4. v. 9 (NRSV): "not having a righteousness of my own that comes from the law, but one that comes through faith in Christ, the righteousness from God based on faith." This is an example once again of translating the genitive construction dia pisteos christou as "through faith in Christ" rather than its more common rendering of "through the faith of Christ." This has become a crucial point for me. The translation of "faith in Christ" puts the emphasis on our faith and has become a works righteousness around our believing. I strongly believe that Paul's primary emphasis is on the faith of Christ which then can be communicated to us through the Holy Spirit. It is Christ's faith that saves us as a free gift of grace and establishes the new righteousness of God (new to us, not to God) that Paul is talking about here and in Romans 3:21ff. See the more extended remarks on this issue in "My Core Convictions" and the page for Reformation Day (in the latter, reflection #5 refers specifically to this passage as another obvious instance of this point).

John 12:1-8


1. Gil Bailie, "The Gospel of John" lecture series, tape #9. Here are my notes on this passage:

2. Robert Hamerton-Kelly, sermon from April 1, 2001 (Woodside Village Church).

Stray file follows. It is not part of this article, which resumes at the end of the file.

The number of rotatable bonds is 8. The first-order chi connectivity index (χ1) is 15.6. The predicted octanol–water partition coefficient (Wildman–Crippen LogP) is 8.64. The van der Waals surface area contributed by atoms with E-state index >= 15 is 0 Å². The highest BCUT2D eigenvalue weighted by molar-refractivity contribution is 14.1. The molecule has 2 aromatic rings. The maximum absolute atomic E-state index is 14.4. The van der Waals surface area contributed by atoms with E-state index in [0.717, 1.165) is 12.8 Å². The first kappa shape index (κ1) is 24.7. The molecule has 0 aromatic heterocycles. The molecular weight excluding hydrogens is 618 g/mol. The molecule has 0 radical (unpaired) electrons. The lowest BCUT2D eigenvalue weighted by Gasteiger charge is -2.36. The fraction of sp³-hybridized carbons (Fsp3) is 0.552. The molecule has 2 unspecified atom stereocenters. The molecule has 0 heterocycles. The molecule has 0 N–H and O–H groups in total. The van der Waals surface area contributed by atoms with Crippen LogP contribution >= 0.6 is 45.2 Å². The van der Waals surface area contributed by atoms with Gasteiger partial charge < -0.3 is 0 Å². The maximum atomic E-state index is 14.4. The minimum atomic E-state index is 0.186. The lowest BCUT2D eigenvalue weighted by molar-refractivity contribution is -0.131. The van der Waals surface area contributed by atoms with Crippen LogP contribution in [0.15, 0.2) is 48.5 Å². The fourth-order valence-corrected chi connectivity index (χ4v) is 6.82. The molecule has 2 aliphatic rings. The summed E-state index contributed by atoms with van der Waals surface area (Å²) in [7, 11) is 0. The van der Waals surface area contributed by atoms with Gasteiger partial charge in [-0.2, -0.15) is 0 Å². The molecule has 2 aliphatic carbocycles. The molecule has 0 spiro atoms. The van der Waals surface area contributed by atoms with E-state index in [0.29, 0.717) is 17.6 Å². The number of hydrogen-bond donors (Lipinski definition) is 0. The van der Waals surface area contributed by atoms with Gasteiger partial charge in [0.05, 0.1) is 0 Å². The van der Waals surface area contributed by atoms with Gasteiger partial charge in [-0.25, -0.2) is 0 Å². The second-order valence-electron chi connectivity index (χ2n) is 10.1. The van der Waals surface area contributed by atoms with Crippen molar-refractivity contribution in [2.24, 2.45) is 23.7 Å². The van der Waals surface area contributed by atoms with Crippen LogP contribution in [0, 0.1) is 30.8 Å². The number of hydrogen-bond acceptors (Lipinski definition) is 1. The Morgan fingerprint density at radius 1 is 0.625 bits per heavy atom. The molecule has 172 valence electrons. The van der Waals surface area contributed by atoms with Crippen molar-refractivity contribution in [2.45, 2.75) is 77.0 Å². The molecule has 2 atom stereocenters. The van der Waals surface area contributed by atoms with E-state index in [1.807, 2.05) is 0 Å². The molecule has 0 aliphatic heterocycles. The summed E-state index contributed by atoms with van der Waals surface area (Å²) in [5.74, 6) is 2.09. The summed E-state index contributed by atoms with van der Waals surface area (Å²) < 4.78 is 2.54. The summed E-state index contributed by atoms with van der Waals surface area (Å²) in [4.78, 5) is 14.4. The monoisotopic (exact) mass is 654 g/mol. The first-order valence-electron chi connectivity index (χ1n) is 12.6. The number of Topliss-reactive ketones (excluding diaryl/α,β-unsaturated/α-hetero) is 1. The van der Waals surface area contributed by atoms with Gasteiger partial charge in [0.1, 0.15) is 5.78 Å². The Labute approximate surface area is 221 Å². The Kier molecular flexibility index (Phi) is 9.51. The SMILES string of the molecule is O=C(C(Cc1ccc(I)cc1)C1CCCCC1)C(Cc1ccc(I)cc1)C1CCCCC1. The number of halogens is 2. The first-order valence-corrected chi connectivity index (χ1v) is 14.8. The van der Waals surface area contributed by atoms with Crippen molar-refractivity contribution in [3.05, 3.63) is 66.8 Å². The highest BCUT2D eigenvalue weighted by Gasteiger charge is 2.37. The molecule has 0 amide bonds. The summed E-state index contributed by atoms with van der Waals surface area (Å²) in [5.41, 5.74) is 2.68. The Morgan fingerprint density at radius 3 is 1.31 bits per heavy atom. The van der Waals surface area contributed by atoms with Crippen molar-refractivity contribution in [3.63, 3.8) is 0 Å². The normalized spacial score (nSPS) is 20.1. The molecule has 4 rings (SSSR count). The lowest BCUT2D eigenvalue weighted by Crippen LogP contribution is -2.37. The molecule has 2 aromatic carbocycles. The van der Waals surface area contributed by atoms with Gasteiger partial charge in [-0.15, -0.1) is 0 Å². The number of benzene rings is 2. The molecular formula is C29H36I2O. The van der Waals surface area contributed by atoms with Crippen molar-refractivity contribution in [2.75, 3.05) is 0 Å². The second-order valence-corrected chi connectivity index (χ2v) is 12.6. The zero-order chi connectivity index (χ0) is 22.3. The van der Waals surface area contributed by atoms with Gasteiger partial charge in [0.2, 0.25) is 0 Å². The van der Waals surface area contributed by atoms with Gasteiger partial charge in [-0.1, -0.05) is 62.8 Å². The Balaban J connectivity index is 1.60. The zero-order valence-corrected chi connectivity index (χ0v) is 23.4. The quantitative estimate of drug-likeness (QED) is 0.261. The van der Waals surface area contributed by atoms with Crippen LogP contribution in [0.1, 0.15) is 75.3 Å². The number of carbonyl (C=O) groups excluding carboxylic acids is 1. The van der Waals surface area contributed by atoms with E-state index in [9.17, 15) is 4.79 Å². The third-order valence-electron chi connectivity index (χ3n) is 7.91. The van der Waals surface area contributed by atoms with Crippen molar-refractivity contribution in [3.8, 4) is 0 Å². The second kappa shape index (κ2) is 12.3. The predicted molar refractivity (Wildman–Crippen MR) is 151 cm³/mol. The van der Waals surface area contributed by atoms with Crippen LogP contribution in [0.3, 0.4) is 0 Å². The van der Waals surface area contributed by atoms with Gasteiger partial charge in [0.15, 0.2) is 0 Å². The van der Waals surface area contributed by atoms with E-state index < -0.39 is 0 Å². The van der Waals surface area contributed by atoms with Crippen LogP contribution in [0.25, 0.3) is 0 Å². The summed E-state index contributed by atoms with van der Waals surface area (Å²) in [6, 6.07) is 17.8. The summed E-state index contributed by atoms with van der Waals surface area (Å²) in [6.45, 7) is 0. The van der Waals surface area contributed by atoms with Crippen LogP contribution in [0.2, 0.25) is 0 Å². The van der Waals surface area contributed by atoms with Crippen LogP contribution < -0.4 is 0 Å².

3. Andrew Marr, Abbot of St. Gregory's Abbey (Three Rivers, MI) is a long-time reader and writer on Mimetic Theory and in his blog, "Imaginary Visions of True Peace," made these reflections on the text in 2013, "A Scandalous Woman as Extravagant as Jesus."

4. Mark Anspach, "Global Markets, Anonymous Victims," Interview by Yannick Blanc and Michel Bessières, in The UNESCO Courier, May, 2001, pages 47-51. This is the best short essay that gives a glimpse of how our economics also descend out of the Scapegoat Mechanism. Jesus' comment about the poor always being with us is a reflection of this reality. As long as the Scapegoat Mechanism is in play, we will continue to have the poor as the victims of our economic institutions. The importance of Mary anointing him for the cross is that she is signaling God's anointing of the Messiah as he embarks on the event that begins the defeat of the Scapegoat Mechanism. Someday, we will no longer have the poor with us, but only because Jesus enacted the unveiling of the mechanism that keeps the poor in place.

Reflections and Questions

1. This passage is John's version of a Passion prediction. Jesus knows something that the others don't, so things are not what they appear to be. Many scholars of the Historical Jesus discount such predictions as unlikely from Jesus. But Martin Luther King, Jr., had veiled references to his premonitions of an imminent death on the night before he was assassinated.